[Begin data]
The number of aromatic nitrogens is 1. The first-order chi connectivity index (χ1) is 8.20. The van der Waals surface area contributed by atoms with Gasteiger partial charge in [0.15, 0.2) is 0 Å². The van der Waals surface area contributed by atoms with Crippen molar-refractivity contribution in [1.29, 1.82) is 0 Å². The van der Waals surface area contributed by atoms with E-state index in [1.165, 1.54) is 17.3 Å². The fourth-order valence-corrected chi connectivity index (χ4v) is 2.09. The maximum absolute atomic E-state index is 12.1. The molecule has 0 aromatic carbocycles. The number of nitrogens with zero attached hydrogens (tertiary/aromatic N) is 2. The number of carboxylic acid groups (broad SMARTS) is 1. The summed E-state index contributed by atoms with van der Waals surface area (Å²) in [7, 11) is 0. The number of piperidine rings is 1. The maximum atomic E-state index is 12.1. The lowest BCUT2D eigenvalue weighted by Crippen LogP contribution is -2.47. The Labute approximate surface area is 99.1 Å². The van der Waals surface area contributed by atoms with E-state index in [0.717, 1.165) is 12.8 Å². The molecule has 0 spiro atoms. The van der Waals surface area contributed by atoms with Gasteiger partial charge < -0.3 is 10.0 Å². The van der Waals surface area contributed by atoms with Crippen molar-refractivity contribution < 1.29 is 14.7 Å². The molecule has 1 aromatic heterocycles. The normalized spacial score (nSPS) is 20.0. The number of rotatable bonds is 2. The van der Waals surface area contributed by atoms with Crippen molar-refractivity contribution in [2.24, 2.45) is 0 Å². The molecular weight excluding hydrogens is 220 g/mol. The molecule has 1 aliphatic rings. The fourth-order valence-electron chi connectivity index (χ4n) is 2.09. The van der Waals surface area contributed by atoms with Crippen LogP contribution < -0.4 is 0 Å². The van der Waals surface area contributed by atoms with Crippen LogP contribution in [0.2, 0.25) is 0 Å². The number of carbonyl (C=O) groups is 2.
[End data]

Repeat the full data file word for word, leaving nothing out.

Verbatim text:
The number of aromatic nitrogens is 1. The first-order chi connectivity index (χ1) is 8.20. The van der Waals surface area contributed by atoms with Gasteiger partial charge in [0.15, 0.2) is 0 Å². The van der Waals surface area contributed by atoms with Crippen molar-refractivity contribution in [1.29, 1.82) is 0 Å². The van der Waals surface area contributed by atoms with E-state index in [1.165, 1.54) is 17.3 Å². The fourth-order valence-corrected chi connectivity index (χ4v) is 2.09. The maximum absolute atomic E-state index is 12.1. The molecule has 0 aromatic carbocycles. The number of nitrogens with zero attached hydrogens (tertiary/aromatic N) is 2. The number of carboxylic acid groups (broad SMARTS) is 1. The summed E-state index contributed by atoms with van der Waals surface area (Å²) in [7, 11) is 0. The number of piperidine rings is 1. The maximum atomic E-state index is 12.1. The lowest BCUT2D eigenvalue weighted by Crippen LogP contribution is -2.47. The Labute approximate surface area is 99.1 Å². The van der Waals surface area contributed by atoms with E-state index in [0.717, 1.165) is 12.8 Å². The molecule has 0 spiro atoms. The van der Waals surface area contributed by atoms with Gasteiger partial charge < -0.3 is 10.0 Å². The van der Waals surface area contributed by atoms with Crippen molar-refractivity contribution < 1.29 is 14.7 Å². The molecule has 1 aromatic heterocycles. The normalized spacial score (nSPS) is 20.0. The number of rotatable bonds is 2. The van der Waals surface area contributed by atoms with Crippen molar-refractivity contribution in [2.24, 2.45) is 0 Å². The molecular weight excluding hydrogens is 220 g/mol. The molecule has 1 aliphatic rings. The fourth-order valence-electron chi connectivity index (χ4n) is 2.09. The van der Waals surface area contributed by atoms with Crippen LogP contribution < -0.4 is 0 Å². The van der Waals surface area contributed by atoms with Crippen LogP contribution in [0.2, 0.25) is 0 Å². The number of carbonyl (C=O) groups is 2.